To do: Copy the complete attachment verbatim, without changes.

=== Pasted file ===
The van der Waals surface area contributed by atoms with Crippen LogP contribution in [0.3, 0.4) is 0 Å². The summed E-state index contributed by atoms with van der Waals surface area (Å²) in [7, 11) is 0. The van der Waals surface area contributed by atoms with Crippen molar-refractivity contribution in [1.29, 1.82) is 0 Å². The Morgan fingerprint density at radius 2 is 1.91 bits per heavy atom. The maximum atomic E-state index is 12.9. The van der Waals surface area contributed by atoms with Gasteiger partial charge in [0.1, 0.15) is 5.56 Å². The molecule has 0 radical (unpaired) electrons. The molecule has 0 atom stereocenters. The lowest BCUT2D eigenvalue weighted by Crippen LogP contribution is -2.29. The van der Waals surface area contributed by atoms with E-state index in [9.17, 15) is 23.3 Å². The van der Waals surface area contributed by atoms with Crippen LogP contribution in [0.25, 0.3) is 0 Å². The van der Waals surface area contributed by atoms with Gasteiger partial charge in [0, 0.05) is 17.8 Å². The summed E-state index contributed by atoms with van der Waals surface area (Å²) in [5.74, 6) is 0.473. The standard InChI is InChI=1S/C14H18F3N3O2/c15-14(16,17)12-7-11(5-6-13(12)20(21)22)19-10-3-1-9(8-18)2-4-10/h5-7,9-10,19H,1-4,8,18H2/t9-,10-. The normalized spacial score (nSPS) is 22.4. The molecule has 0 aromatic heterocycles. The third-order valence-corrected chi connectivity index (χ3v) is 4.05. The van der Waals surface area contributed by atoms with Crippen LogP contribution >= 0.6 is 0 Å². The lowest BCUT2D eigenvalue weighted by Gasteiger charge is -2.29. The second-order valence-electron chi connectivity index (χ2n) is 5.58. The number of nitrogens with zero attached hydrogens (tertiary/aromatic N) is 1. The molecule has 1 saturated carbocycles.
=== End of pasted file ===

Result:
The van der Waals surface area contributed by atoms with Crippen LogP contribution in [0.3, 0.4) is 0 Å². The summed E-state index contributed by atoms with van der Waals surface area (Å²) in [7, 11) is 0. The van der Waals surface area contributed by atoms with Crippen molar-refractivity contribution in [1.29, 1.82) is 0 Å². The Morgan fingerprint density at radius 2 is 1.91 bits per heavy atom. The maximum atomic E-state index is 12.9. The van der Waals surface area contributed by atoms with Gasteiger partial charge in [0.1, 0.15) is 5.56 Å². The molecule has 0 radical (unpaired) electrons. The molecule has 0 atom stereocenters. The lowest BCUT2D eigenvalue weighted by Crippen LogP contribution is -2.29. The van der Waals surface area contributed by atoms with E-state index in [9.17, 15) is 23.3 Å². The van der Waals surface area contributed by atoms with Crippen LogP contribution in [0.25, 0.3) is 0 Å². The van der Waals surface area contributed by atoms with Gasteiger partial charge in [0, 0.05) is 17.8 Å². The summed E-state index contributed by atoms with van der Waals surface area (Å²) in [5.74, 6) is 0.473. The standard InChI is InChI=1S/C14H18F3N3O2/c15-14(16,17)12-7-11(5-6-13(12)20(21)22)19-10-3-1-9(8-18)2-4-10/h5-7,9-10,19H,1-4,8,18H2/t9-,10-. The normalized spacial score (nSPS) is 22.4. The molecule has 0 aromatic heterocycles. The third-order valence-corrected chi connectivity index (χ3v) is 4.05. The van der Waals surface area contributed by atoms with Crippen LogP contribution >= 0.6 is 0 Å². The lowest BCUT2D eigenvalue weighted by Gasteiger charge is -2.29. The second-order valence-electron chi connectivity index (χ2n) is 5.58. The number of nitrogens with zero attached hydrogens (tertiary/aromatic N) is 1. The molecule has 1 saturated carbocycles.